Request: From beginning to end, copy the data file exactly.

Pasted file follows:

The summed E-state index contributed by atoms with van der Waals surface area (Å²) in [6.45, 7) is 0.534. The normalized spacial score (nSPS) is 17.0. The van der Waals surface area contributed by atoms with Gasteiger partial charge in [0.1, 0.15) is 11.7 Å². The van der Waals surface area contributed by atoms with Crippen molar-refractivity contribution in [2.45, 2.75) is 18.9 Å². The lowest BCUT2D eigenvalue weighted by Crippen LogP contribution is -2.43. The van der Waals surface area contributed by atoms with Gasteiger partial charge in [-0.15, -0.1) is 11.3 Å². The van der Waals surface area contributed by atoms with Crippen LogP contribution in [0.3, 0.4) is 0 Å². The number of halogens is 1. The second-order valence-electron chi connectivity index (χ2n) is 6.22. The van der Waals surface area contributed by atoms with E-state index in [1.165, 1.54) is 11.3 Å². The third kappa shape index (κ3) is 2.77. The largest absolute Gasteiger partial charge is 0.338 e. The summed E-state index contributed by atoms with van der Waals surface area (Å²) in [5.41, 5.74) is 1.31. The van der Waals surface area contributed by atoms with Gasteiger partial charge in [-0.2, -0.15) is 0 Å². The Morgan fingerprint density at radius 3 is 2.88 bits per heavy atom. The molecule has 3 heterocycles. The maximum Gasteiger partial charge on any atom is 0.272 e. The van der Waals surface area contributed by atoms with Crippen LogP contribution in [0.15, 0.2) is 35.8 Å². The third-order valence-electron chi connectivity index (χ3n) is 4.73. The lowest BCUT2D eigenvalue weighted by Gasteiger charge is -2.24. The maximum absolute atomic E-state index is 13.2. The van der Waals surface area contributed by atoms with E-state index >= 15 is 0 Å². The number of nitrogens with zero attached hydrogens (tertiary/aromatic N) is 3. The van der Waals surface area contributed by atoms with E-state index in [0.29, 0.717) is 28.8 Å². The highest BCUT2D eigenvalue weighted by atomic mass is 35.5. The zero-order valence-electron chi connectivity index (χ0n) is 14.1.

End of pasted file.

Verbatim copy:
The summed E-state index contributed by atoms with van der Waals surface area (Å²) in [6.45, 7) is 0.534. The normalized spacial score (nSPS) is 17.0. The van der Waals surface area contributed by atoms with Gasteiger partial charge in [0.1, 0.15) is 11.7 Å². The van der Waals surface area contributed by atoms with Crippen molar-refractivity contribution in [2.45, 2.75) is 18.9 Å². The lowest BCUT2D eigenvalue weighted by Crippen LogP contribution is -2.43. The van der Waals surface area contributed by atoms with Gasteiger partial charge in [-0.15, -0.1) is 11.3 Å². The van der Waals surface area contributed by atoms with Crippen LogP contribution in [0.3, 0.4) is 0 Å². The number of halogens is 1. The second-order valence-electron chi connectivity index (χ2n) is 6.22. The van der Waals surface area contributed by atoms with E-state index in [1.165, 1.54) is 11.3 Å². The third kappa shape index (κ3) is 2.77. The largest absolute Gasteiger partial charge is 0.338 e. The summed E-state index contributed by atoms with van der Waals surface area (Å²) in [5.41, 5.74) is 1.31. The van der Waals surface area contributed by atoms with Gasteiger partial charge in [-0.2, -0.15) is 0 Å². The Morgan fingerprint density at radius 3 is 2.88 bits per heavy atom. The molecule has 3 heterocycles. The maximum Gasteiger partial charge on any atom is 0.272 e. The van der Waals surface area contributed by atoms with Crippen LogP contribution in [0.15, 0.2) is 35.8 Å². The third-order valence-electron chi connectivity index (χ3n) is 4.73. The lowest BCUT2D eigenvalue weighted by Gasteiger charge is -2.24. The maximum absolute atomic E-state index is 13.2. The van der Waals surface area contributed by atoms with E-state index >= 15 is 0 Å². The number of nitrogens with zero attached hydrogens (tertiary/aromatic N) is 3. The van der Waals surface area contributed by atoms with E-state index in [0.29, 0.717) is 28.8 Å². The highest BCUT2D eigenvalue weighted by atomic mass is 35.5. The zero-order valence-electron chi connectivity index (χ0n) is 14.1.